My kid is refusing to nap today. She’s a bundle of happy, babbling energy, but I’m tired. And I’m getting angry. I hate that I’m getting angry. But I am. I can admit to that. I’m sitting in her dark nursery listening to the whoosh of the sound machine while she toddles around making a bigger mess of my already messy house.
I realize some people would frown on my frustration (which is just another word for anger, by the way). But I think it’s a normal reaction. The key things is that I’m not acting on my emotion. However, admitting to it helps me process those feelings. Personally, I think it’s unhealthy to pretend everything is rainbows and buttercups all the time. Those people, my friends, kick dogs behind closed doors. Or they’re cutters. I also believe it’s important for me to show Cecilia that I feel frustration and I don’t behave destructively because of it.
Unless completely doped up on Zanax, all parents experience this. However, it’s a real occupational hazard for stay-at-home moms. After all, if my boss spends all day screaming at me, my only alternative is to grit my teeth and bear it or let her suck on my boob. Plus, I don’t get to leave it and go home. She’s always around. Then I get to experience mom’s guilty. Of course, working moms have mom’s guilty too. Theirs might be for leaving their child with a daycare provider, but mine (and other stay-at-home-moms) feel it when we get angry and worry that we’re inadequate mothers. Basically, I think women spend motherhood wavering between unconditional love and horrible guilt, and the two play off of one another.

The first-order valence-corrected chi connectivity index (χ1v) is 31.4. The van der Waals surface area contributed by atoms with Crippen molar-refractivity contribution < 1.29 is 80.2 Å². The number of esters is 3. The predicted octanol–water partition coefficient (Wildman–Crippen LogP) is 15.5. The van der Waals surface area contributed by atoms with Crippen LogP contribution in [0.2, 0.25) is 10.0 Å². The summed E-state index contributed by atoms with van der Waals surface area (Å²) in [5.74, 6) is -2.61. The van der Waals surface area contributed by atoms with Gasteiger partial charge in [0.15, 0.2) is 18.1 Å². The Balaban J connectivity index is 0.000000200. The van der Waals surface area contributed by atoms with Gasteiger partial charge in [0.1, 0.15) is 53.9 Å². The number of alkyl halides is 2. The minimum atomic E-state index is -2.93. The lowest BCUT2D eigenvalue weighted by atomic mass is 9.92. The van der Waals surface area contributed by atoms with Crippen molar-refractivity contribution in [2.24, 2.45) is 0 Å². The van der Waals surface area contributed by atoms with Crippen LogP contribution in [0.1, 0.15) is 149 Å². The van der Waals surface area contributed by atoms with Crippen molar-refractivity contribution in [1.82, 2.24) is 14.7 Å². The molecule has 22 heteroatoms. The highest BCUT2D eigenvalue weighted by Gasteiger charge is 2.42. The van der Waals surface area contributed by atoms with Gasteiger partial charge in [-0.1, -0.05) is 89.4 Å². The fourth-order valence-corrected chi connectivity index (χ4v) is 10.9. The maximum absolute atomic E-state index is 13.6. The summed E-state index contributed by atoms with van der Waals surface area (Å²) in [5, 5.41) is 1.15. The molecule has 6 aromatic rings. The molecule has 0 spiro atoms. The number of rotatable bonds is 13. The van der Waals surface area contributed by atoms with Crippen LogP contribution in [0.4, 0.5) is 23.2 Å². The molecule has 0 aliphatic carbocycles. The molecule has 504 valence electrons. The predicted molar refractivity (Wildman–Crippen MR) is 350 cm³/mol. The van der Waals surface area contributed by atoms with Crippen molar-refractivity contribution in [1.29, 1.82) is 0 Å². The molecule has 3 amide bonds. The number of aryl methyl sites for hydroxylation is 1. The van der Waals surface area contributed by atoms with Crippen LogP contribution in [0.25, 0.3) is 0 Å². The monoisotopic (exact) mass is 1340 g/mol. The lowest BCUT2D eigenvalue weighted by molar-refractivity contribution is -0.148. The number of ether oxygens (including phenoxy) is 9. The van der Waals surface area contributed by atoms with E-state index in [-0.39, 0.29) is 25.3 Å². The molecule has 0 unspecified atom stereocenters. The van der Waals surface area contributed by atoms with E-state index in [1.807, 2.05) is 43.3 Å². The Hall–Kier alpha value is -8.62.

I’m not sure where I’m going with this post. I guess I’m trying to say that I feel anger sometimes, and I feel guilty for it too. But it’s okay to feel that way. You’ll always be inadequate in your mind because no one has the time or energy to be the ideal mother (or father). Let’s all grab a beer or glass of wine and relax.
By the way, I feel better now. Thanks for listening.
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